In thermo-statics or thermo-dynamics, you should think of the "surroundings" as being the boundary conditions for the equations. Their role is very similar to a hypothetical ideal battery or voltage/current source in an electric circuit with resistors, capacitors and inductors described by Kirchhoff's laws. In real life, there is no such a thing as a source whose voltage is independent of its load and is also independent of temperature, pressure, humidity, etc., in which it is imbedded, as anybody trying to start an engine in the winter learns it. Of course, if we did not make such idealization we would not be able to calculate the current through even the simplest linear resistor...
An ideal battery has zero internal resistance, has infinite amount of freely moving electric charge, and can absorb from or release in the circuit to which it is connected any amount of said charge all at the same voltage.
An ideal thermal reservoir has infinite amount of internal charge called entropy, its temperature is independent of anything the reservoir is attached to and with it can exchange any amount of thermal charge, i.e., entropy, always at the same temperature. Notice the analogy with an ideal battery. From the point of view of the thermal reservoir entropy is like electric charge and temperature is like voltage. In the case of a battery the simplest model to the load-dependent voltage drop is a non-zero internal resistance that may depend on its environment (temperature, pressure, humidity, age, etc.). For an ideal thermal reservoir connected to a thermodynamic system one may employ a similar "internal resistance" by specifying the interface between it and the system to be a thermal conductor whose one end is at a fixed temperature as defined by the ideal reservoir but its other end is connected to the system and its temperature is variable.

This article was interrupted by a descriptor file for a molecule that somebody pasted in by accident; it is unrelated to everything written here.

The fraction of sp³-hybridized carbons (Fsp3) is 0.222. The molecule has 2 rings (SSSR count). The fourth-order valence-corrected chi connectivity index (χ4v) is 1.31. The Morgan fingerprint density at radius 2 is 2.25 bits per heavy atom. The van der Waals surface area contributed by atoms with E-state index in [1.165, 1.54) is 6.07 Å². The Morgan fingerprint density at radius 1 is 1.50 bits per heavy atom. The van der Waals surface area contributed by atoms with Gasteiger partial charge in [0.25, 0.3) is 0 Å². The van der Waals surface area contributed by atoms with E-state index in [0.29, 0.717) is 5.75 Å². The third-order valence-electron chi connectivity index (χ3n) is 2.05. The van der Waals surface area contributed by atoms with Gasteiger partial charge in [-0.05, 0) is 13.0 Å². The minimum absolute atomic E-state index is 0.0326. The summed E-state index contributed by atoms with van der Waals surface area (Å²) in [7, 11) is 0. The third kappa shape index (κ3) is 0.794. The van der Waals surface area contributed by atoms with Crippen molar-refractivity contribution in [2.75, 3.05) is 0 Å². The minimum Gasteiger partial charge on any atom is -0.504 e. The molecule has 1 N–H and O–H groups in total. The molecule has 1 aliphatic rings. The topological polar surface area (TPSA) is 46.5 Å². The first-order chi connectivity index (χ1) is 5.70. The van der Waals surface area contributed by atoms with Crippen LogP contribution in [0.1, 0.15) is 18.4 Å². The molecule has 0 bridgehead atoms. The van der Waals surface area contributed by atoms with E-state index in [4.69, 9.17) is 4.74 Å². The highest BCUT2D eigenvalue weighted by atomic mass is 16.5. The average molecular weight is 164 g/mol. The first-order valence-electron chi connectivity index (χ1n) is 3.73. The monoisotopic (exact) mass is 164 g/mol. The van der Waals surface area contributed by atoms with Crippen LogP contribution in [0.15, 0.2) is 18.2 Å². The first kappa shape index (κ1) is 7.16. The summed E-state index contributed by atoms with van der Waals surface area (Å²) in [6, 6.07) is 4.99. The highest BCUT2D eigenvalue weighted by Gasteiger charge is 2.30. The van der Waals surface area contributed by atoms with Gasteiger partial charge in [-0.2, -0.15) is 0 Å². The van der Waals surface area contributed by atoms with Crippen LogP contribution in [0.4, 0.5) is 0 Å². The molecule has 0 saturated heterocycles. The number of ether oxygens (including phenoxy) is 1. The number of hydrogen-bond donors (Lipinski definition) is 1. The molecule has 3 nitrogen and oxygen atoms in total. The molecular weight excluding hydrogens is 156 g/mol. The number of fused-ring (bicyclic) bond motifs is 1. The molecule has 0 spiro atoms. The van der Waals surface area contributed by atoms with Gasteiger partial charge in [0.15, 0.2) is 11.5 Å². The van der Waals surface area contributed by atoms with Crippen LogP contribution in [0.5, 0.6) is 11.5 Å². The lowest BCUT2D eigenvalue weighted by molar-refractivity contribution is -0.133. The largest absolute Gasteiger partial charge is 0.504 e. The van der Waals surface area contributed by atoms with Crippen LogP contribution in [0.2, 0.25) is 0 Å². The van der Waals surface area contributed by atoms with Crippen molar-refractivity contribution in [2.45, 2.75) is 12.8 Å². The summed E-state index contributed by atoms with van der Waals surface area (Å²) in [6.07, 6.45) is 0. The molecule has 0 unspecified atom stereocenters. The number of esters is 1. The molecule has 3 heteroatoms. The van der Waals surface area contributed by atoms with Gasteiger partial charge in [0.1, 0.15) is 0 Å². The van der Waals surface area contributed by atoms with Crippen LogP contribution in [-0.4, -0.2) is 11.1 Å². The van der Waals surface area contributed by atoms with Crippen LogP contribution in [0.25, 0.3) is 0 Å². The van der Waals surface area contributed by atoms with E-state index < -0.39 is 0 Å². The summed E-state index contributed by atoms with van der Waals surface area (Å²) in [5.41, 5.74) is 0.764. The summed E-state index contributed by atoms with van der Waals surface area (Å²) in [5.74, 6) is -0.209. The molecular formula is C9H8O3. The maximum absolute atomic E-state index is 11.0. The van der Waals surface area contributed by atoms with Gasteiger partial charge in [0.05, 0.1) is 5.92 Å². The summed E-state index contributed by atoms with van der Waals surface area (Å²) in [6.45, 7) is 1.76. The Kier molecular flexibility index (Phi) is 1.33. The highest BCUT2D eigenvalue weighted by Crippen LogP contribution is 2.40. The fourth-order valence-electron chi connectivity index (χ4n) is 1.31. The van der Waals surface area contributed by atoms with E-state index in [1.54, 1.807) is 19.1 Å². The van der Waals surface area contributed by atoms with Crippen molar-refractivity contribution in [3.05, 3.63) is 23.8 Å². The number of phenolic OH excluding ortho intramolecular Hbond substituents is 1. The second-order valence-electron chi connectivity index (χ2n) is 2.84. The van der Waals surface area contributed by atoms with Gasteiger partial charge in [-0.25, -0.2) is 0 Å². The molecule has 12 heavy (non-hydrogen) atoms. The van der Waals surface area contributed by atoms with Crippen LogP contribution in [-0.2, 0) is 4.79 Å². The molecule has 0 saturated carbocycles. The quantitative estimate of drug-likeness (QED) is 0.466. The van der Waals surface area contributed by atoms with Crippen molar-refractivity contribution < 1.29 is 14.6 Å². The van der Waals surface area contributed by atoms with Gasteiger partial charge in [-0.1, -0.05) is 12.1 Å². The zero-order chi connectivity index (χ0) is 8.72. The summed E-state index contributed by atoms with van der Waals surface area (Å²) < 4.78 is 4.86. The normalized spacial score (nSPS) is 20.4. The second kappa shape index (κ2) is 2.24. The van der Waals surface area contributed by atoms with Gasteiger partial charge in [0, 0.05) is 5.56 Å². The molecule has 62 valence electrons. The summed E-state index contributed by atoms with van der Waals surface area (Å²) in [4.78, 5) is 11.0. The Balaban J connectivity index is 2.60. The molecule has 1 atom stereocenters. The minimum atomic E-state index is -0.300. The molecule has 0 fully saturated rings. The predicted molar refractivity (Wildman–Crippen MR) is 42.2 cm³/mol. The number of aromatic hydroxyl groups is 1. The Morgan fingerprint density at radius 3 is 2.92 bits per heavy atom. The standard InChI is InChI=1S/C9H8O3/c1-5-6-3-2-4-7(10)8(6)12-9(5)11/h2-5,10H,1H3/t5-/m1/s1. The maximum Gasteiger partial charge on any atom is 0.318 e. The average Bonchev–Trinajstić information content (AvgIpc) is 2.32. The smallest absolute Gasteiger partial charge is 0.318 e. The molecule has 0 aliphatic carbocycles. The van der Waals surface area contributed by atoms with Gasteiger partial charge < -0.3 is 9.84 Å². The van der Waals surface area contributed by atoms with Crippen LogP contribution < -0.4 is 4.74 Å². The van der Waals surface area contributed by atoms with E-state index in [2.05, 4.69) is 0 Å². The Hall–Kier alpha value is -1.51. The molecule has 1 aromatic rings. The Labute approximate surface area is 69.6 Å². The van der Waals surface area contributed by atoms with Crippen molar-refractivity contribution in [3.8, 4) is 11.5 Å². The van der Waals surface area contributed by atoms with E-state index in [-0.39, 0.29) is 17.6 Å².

The analogy is not superficial, it only fails in the sense that electric charge is unconditionally conserved always and everywhere while entropy is only conditionally conserved. Total entropy along with entropy change in detail is conserved in a reversible process but is only "semi-conserved", that is lower bounded in an irreversible process.
As you can imagine such idealizations can lead to apparent paradoxes, contradictions, etc., unless one is careful how to use them. For example, one may not ever directly connect two ideal batteries of different voltages in parallel. The battery itself has infinite energy and infinite charge, etc., so one cannot apply energy conservation to the complete circuit including the battery and thereby calculate the total energy, only energy changes are meaningful when an ideal battery is included. Exactly the same way one may never connect two reservoirs of different temperatures directly, only energy changes are meaningful not total energy, etc.
And finally, one may go beyond the concept of thermal reservoirs and introduce work reservoirs. These are similar boundary conditions to temperature but for the mechanical, electrical, magnetic, etc., intensive parameters, such as pressure, tension, stress, gravitational potential, electric potential, magnetic potential, etc. It is assumed that the reservoir holds an infinite amount of the corresponding extensive quantity, that is charge: volume, density, concentration, mass, etc., all with the underlying assumption that the finite amount of charge that is exchanged with the system does not effect the potential itself at which the exchange takes place.
Having said all this it should be clear now that the process in an ideal reservoir must be reversible irrespective of what happens to the system it is connected because this is how we set it up. In the mechanical reservoirs there is nothing "thermal", it has no temperature nor entropy, everything is reversible by definition. In an ideal thermal reservoir we cannot define the increase of the total entropy for that is infinite but we define the reservoir in such a way that whatever entropy is absorbed at its boundary is what goes in it, and whatever leaves its boundary is what goes in the system to which it is connected, all this by definition, so there again the entropy generation if there is one happens outside the reservoir, again by definition, so the reservoir's processes are reversible.